How to know when it’s time to throw away the tea


Posted on Sep 13, 2022      8


And tips on how to postpone that moment

When a package of tea is stored too long, it loses its flavor and aroma properties, and at worst, acquires harmful qualities for health. Let’s figure out together how to determine if a tea has expired (even if the package says otherwise), and how to prolong the life of the tea.

No tea (except maybe sheng puerh) is good for storing in a damp place

Four reasons to get rid of a brew pack immediately.

Unpleasant odor. The first and most obvious sign, which some people ignore although it is an obvious “red flag. An unpleasant damp smell appears from tea that has been stored in a room with high humidity and poor ventilation for months or even weeks. This odor can be a key factor when you are not sure about the quality of tea: a dry leaf may look quite healthy and “alive” on the surface, but just take a whiff of its “aroma” and everything becomes clear at once. This smell of mustiness we can forgive only to sheng puerh, which sometimes even gets a special charm from storage in a damp place.

Signs of mold. The only thing worse than a damp smell is obviously noticeable mold. Or non-obvious. If we don’t have a packet of tea fresh enough, mold can affect it anywhere-top, inside, or in a corner at the bottom where you can never see it unless you look closely. Sometimes it doesn’t even smell, but once it’s there, it’s worth throwing the entire pack away. Or be prepared for unpleasant consequences from eating such a product, because the rate of growth of mold spores is very high, and you can not be sure that it has not affected all the leaves. In short, be sure to check the entire package of tea for mold if you have the slightest doubt about it.

Tea leaves quickly if left uncovered for a long time.

Lack of aroma. If the tea has completely lost its aroma, this is another reason to get rid of it - there is nothing useful left in such a brew, even if mold and raw smell have not affected it. No, to guarantee and test you can, of course, try to brew this chaff, but with a probability of 99% you will wait for a drink that tastes like hay. Most often, this unpleasantness happens with tea which has been lying open too long and has simply exhausted from contact with the air. For example, if an open pack was poorly wrapped, or the brew was in a loosely closed jar. The same fate awaits teas that are stored in direct sunlight.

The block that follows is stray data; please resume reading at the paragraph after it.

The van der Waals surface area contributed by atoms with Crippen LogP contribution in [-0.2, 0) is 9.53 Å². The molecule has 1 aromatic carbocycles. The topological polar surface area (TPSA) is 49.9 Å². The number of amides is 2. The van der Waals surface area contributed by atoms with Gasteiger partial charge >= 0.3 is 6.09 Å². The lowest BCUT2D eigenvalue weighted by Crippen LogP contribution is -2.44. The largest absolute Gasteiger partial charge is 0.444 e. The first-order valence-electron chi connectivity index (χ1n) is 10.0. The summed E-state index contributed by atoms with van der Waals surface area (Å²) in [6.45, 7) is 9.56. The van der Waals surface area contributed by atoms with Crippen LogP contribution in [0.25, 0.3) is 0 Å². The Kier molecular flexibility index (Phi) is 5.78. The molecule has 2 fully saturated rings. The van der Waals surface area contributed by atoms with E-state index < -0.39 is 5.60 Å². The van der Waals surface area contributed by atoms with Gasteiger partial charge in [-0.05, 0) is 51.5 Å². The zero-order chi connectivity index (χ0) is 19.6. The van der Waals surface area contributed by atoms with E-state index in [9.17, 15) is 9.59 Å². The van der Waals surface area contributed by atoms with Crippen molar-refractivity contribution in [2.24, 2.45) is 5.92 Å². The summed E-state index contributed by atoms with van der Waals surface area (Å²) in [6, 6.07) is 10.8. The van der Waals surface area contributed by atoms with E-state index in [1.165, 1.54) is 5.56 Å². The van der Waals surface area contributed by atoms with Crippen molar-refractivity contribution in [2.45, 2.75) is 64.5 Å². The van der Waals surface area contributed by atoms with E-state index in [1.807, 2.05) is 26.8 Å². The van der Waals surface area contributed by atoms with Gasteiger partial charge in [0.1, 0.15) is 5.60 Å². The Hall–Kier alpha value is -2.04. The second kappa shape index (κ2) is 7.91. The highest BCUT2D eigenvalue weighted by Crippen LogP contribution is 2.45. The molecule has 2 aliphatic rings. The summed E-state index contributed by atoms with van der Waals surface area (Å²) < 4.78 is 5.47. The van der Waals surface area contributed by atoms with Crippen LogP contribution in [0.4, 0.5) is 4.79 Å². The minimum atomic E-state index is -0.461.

Shelf Life. Every tea has its expiration date, after which it loses its useful properties. Of course, every kind of tea has its own expiration date, so let’s review the main popular teas:

  • White tea is susceptible to ageing. It only gets better over the years if the raw material was originally of good quality.
  • Green tea stays fresh for six months. If it is kept in the refrigerator, its shelf life is extended to one year.
  • Light oolong tea lasts about a year, dark oolong - up to two years.
  • Black tea (also known as red tea in Chinese terminology) is stored for up to two years, and then it loses its flavor.
  • Puer, like white tea, improves with aging: shu puerhs are stored for up to 10 years, sheng puerhs - the longer the better.

Shelf life is different for every type of tea.

Some simple tips on how to make your tea last longer

  1. Always place your tea bags out of direct sunlight. If they stand outside the cabinet, use only opaque jars and boxes.
  2. Try to keep tea away from sources of moisture: dampness promotes mold growth.
  3. Store tea in an airtight container that will not allow air to come into contact with its contents.
  4. Flavored teas should be carefully isolated from each other so that they do not “swap” flavors. It is also worth keeping tea separate from any spices, coffee and other products with bright scents.
  5. Do not leave tea near heat sources or in very warm rooms. Perhaps a kitchen that cooks a lot and often is not the best place for your tea, which likes to be cool.
  6. When buying tea storage containers, opt for ceramic jars that won’t distort the flavor or aroma of the product.

I think we’ve covered everything we know.


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